Courtesy of Placemeter

New York-based Placemeter is turning disused smartphones into big data.

A city window overlooking the street has always been a score in its own right, what with so many apartments stuck opening onto back alleys and dumpsters and fire escapes. And now, a company wants to straight up monetize the view. New York startup Placemeter is paying city residents up to $50 a month for street views captured via old smartphones. The idea is to quantify sidewalk life in the service of making the city a more efficient place.

"Measuring data about how the city moves in real time, being able to make predictions on that, is definitely a good way to help cities work better," says founder Alex Winter. "That's the vision of Placemeter—to build a data platform where anyone at any time can know how busy the city is, and use that."

Here's how it works: City residents send Placemeter a little information about where they live and what they see from their window. In turn, Placemeter sends participants a kit (complete with window suction cup) to convert their unused smartphone into a street sensor, and agrees to pay cash so long as the device stays on and collects data. The more action outside—the more shops, pedestrians, traffic, and public space—the more the view is worth.

On the back end, Placemeter converts the smartphone images into statistical data using proprietary computer vision. The company first detects moving objects (the green splotches in the video below) and classifies them either as people or as 11 types of vehicles or other common urban elements, such as food carts. A second layer of analysis connects this movement with behavioral patterns based on the location—how many cars are speeding down a street, for instance, or how many people are going into a store.

Placemeter knows your first question—Isn't this invasion of privacy?—and insists that it's taking all measures to ensure anonymity. The smartphone sensors don't capture anything that goes on in a meter's home (such as conversations), and the street images themselves are analyzed by the computer, then deleted without being stored. The only thing that ends up saved in the company's system, says Winter, is the rough data.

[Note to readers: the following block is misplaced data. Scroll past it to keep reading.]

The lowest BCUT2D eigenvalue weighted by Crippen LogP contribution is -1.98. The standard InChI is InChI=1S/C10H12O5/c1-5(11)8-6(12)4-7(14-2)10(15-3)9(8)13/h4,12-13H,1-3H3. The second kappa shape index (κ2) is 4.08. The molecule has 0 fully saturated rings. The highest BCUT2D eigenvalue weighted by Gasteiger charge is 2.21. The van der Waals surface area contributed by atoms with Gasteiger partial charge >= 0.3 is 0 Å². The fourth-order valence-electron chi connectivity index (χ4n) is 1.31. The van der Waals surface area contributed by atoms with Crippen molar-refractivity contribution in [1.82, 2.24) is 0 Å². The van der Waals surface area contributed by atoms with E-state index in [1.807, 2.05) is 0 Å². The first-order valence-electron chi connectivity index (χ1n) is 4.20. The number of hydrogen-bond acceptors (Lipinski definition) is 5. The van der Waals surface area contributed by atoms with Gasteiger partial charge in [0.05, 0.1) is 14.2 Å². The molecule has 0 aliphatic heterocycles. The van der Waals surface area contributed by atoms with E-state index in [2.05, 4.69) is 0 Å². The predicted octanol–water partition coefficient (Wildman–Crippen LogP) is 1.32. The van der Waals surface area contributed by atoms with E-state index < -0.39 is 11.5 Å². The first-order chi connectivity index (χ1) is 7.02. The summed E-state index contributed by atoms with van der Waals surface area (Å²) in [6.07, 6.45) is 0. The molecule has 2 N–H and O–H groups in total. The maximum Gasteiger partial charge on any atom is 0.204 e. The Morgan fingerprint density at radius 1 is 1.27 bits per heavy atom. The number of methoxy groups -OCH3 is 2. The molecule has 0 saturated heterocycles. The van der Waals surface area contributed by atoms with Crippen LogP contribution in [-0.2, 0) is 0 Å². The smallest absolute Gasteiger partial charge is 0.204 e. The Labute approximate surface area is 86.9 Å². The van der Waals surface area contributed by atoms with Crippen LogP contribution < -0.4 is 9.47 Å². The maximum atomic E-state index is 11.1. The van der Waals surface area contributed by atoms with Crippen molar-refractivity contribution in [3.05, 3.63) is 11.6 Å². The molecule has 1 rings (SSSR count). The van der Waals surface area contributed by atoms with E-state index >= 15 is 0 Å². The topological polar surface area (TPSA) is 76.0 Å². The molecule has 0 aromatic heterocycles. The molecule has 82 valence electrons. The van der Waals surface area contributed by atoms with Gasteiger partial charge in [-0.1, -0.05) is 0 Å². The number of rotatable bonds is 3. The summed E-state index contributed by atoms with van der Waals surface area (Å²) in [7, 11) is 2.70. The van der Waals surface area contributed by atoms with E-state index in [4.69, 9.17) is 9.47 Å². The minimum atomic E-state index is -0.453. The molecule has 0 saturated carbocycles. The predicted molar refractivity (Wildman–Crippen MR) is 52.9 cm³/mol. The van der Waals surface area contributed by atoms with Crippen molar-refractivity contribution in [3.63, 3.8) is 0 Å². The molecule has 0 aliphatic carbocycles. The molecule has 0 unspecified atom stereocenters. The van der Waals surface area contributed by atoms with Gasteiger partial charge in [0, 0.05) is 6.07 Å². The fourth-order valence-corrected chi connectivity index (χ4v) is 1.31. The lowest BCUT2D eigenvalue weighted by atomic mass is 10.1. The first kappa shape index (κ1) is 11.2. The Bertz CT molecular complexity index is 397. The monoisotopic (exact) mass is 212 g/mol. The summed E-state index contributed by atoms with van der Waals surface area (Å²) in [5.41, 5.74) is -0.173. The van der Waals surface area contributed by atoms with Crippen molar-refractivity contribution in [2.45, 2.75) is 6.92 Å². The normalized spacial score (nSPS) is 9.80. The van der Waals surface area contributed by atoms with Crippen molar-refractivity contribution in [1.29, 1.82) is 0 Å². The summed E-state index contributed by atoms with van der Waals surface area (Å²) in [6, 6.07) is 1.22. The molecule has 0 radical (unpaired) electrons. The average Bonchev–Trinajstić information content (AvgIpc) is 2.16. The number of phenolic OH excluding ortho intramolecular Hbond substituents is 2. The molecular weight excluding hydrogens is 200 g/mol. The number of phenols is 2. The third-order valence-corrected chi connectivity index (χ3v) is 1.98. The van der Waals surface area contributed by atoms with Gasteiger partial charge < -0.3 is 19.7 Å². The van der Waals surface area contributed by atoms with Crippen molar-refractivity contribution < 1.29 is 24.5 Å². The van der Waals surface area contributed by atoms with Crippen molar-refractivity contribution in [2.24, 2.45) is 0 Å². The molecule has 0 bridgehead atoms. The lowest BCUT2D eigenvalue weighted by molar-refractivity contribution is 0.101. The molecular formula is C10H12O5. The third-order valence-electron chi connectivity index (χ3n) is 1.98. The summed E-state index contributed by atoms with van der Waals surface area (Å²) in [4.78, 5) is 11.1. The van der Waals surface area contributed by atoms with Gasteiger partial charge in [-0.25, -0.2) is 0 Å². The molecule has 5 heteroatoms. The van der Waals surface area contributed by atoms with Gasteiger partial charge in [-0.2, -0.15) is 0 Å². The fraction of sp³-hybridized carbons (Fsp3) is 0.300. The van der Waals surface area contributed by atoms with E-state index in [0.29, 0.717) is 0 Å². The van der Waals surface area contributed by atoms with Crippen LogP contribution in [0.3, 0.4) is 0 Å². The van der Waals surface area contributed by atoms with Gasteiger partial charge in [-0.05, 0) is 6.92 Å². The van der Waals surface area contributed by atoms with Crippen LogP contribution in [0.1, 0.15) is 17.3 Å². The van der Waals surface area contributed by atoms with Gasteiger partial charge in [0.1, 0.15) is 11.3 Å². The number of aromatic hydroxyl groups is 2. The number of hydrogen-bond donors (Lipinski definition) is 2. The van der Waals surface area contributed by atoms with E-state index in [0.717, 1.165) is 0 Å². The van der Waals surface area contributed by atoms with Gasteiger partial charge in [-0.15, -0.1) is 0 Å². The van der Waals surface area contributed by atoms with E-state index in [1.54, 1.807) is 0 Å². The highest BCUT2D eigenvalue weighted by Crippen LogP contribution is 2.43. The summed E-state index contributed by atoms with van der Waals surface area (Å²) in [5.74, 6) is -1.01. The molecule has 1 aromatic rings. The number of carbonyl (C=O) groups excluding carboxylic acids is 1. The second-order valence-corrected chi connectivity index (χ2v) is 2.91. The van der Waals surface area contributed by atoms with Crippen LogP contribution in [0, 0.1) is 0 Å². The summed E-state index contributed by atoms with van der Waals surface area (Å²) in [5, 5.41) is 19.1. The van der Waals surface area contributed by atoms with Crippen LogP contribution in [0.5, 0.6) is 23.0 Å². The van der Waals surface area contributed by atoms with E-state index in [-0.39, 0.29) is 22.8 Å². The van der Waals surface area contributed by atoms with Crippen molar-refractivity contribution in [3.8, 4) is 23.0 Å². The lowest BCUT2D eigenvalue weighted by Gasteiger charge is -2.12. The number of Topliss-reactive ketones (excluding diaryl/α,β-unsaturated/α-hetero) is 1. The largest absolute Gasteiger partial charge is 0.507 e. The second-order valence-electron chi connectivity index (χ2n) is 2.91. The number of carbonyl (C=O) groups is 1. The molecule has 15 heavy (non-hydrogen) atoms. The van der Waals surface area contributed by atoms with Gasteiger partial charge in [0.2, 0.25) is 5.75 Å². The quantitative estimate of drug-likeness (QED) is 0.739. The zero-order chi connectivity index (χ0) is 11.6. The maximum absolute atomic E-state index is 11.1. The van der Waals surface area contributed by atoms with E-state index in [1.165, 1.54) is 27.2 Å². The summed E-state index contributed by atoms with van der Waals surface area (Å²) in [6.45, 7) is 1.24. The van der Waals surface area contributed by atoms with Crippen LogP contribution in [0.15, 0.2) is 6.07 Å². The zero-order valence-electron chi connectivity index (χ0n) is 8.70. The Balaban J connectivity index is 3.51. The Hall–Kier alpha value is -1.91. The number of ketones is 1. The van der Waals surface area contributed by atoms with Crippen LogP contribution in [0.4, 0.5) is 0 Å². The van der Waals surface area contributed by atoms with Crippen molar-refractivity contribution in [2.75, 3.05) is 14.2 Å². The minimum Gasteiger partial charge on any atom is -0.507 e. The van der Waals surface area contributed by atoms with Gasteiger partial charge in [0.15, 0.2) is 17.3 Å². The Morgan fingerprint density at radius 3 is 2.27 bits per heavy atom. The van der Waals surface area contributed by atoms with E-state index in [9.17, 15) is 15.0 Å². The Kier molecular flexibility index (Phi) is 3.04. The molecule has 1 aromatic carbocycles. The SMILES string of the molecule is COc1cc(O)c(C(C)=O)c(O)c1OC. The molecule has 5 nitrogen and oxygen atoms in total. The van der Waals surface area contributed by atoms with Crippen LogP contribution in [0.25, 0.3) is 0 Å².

"All the information we have in our system is activity measures of places in the city—nothing about people," he says. "It's really a place-centric, city-centric approach."

Efforts to quantify city life with big data aren't new, but where Placemeter's clear advance is its ability to count pedestrians. Cities often track sidewalk traffic with little more than a hired hand and a manual clicker and spot locations. With its army of smartphone eyes, Placemeter promises a much wider net of real-time data dynamic enough to recognize not only that a person exists but also that person's behavior, from walking speed to retail interest to general interaction with streets or public spaces.

The benefits could extend to both private and public entities alike. Investors might use Placemeter data to find the best location for a store, while retailers could learn things like their sidewalk-to-store conversion rate and how it compares to other stores on the block. Meanwhile, municipal agencies could detect the use of benches or near misses at intersections—and generally evaluate (and perhaps improve) public projects more quickly than they might otherwise.

Ultimately, Winter believes Placemeter will make cities more intelligible to individual residents, too. He foresees a time when people use Placemeter data to know when a basketball court is free or when the grocery store will be least crowded. (His initial inspiration for the venture was a trip with his kids to Shake Shack, where they waited in line for an hour. "That was a good 'Welcome to New York' moment," he says.)

For the moment, Placemeter is only available in New York, though the company expects to expand and says it's working on a new platform to make its data more user friendly. Though Placemeter also analyzes public video feeds, Winter says individual window collection is critical to the mission of smarter cities. It's this grassroots approach to big data that could make Placemeter a powerful platform for government accountability.

"I really believe in the strength of agile urbanism," says Winter, "where cities and citizens collaborate to make the city better."

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